Danno also specifically checked the death penalty records in Illinois, and a total of 90 people were executed by hanging in history. None of the death row inmates were under the age of 23, while the two accused were 18 and 19 years old. If the judge does not follow the precedent and insists that the defendant be sentenced to death, Danno said in a mixed tone of pleading and questioning: “You will have to ignore all the precedents of the past, you will have to ignore the progress of the world, you will have to ignore all the Human emotions and compassion are out of the question. But I know that this courtroom is full of those human emotions.”

Stills from the films “Blood of the Door” (1959) and “Reaper of Souls” (1948) based on the Leopold case. The Leopold case has been adapted into novels, movies, musicals and other literary works.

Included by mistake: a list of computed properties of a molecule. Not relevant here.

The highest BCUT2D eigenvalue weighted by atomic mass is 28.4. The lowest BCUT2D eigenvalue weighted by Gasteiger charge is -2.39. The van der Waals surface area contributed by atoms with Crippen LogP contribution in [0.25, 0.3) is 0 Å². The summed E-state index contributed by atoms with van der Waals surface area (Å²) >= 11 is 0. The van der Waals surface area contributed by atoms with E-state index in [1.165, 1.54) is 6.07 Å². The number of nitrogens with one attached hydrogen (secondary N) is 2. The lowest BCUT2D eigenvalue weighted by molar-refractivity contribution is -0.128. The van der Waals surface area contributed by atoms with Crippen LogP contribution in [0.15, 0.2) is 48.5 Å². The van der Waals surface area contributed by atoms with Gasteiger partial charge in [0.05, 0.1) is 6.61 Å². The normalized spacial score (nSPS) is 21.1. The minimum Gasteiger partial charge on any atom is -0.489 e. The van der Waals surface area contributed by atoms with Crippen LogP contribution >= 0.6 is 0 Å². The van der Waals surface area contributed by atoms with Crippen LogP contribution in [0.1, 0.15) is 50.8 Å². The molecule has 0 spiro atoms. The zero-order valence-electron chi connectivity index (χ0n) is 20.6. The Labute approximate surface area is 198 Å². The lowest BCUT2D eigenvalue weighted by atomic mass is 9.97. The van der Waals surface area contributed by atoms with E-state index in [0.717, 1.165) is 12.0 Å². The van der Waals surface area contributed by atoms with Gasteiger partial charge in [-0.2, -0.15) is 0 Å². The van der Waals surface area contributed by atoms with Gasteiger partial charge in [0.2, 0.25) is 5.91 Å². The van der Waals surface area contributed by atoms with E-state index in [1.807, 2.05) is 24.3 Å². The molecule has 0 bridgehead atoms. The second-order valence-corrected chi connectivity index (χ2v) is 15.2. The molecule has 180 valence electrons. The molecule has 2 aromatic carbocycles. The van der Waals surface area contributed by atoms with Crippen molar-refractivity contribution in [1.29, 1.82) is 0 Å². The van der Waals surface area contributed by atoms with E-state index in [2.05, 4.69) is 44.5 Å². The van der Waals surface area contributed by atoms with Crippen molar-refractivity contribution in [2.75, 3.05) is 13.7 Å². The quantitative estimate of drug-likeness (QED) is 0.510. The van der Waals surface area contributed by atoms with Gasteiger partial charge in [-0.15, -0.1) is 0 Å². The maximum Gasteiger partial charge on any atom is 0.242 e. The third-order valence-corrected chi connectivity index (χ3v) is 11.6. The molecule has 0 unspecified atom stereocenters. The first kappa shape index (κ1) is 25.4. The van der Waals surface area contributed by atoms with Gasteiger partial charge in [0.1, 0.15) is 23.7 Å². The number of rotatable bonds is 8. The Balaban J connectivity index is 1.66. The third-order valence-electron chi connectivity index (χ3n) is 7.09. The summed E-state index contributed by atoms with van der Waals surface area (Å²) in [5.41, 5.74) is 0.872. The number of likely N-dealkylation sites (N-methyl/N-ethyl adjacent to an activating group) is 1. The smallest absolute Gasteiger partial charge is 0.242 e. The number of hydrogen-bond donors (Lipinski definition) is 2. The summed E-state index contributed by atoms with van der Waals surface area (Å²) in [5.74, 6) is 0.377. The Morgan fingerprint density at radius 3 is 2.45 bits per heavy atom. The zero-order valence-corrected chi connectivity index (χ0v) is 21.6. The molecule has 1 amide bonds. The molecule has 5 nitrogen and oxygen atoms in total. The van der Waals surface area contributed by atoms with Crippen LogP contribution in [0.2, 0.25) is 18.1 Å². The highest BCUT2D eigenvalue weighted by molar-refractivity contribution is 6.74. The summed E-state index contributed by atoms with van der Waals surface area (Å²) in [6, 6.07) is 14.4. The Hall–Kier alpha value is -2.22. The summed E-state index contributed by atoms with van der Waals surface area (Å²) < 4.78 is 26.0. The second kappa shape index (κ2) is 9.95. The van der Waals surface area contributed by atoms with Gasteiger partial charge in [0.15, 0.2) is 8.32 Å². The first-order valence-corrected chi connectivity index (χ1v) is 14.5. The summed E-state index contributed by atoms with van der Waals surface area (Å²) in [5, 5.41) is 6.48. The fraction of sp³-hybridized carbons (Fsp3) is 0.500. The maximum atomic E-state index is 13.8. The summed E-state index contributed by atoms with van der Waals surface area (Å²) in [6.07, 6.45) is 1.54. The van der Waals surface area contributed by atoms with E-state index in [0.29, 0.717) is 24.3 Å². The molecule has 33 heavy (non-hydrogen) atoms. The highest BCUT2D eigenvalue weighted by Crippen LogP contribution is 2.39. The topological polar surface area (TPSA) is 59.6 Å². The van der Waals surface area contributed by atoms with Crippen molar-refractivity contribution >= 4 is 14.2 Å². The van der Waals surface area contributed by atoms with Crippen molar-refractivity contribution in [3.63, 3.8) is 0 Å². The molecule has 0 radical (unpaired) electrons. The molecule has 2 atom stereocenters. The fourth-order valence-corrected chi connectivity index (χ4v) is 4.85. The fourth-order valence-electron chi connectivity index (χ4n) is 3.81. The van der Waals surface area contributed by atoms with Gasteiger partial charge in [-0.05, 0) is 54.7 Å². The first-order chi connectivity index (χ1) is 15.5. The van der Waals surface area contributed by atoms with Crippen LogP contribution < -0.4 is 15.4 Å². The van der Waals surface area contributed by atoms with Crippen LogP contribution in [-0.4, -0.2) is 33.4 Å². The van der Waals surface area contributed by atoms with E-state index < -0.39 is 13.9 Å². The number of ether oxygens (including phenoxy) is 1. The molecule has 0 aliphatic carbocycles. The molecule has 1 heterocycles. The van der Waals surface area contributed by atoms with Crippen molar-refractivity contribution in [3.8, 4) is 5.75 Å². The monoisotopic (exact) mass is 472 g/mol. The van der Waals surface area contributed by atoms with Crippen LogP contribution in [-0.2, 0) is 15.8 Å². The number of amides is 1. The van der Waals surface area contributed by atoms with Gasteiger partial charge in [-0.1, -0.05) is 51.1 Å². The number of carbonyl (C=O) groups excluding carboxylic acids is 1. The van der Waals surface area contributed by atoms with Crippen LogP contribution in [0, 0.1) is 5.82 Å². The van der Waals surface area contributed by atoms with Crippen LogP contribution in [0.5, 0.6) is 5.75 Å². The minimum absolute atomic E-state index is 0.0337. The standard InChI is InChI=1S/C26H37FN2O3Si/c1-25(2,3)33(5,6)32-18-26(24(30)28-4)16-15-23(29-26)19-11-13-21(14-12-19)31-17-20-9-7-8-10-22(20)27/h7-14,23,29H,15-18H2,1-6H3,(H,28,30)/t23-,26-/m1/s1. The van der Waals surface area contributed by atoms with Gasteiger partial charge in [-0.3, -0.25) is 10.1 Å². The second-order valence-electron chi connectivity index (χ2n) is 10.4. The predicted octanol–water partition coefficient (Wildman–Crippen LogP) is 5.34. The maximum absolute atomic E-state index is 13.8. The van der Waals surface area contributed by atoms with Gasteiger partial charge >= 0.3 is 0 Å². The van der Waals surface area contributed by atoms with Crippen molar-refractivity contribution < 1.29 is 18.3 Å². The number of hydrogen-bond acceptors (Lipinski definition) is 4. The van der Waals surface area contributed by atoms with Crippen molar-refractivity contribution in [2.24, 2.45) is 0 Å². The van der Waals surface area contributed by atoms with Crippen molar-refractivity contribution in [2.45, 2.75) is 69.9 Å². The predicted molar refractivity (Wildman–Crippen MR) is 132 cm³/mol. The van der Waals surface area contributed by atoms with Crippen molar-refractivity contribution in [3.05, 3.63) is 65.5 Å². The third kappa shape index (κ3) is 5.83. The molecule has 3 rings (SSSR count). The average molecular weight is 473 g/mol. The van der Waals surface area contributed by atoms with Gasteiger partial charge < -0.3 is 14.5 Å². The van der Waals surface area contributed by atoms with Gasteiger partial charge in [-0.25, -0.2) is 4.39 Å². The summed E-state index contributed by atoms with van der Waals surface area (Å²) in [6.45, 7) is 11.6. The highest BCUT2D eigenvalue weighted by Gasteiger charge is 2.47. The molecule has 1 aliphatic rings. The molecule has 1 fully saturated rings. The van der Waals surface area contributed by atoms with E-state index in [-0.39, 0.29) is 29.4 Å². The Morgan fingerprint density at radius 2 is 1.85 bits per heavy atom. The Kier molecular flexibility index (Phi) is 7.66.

Second, Danno implored the judge not to sentence the two to death. He said that sentenced to death would neither bring Robert back to life nor discover true justice, on the contrary “cruelty can only breed cruelty” and “hatred can only lead to hatred”, and only kindness, fraternity and understanding can resolve this endless cruelty and hatred. “If the two were sentenced to death,” Dano asked, “is this a glorious day for Chicago? Is this a glorious victory for the state’s attorney? Is this a great victory for American justice? Is this a glorious victory for American justice? Glorious manifestations of Christian spirit, kindness, and tolerance?” So he appealed to the court: “I am praying for the innumerable descendants, not so much for these two children. Those descendants may not Will be as well protected as these two children, who may fall helpless in the storm. It is for them that I am thinking, and it is for them that I beseech this court not to go back there Cruel, barbaric past.”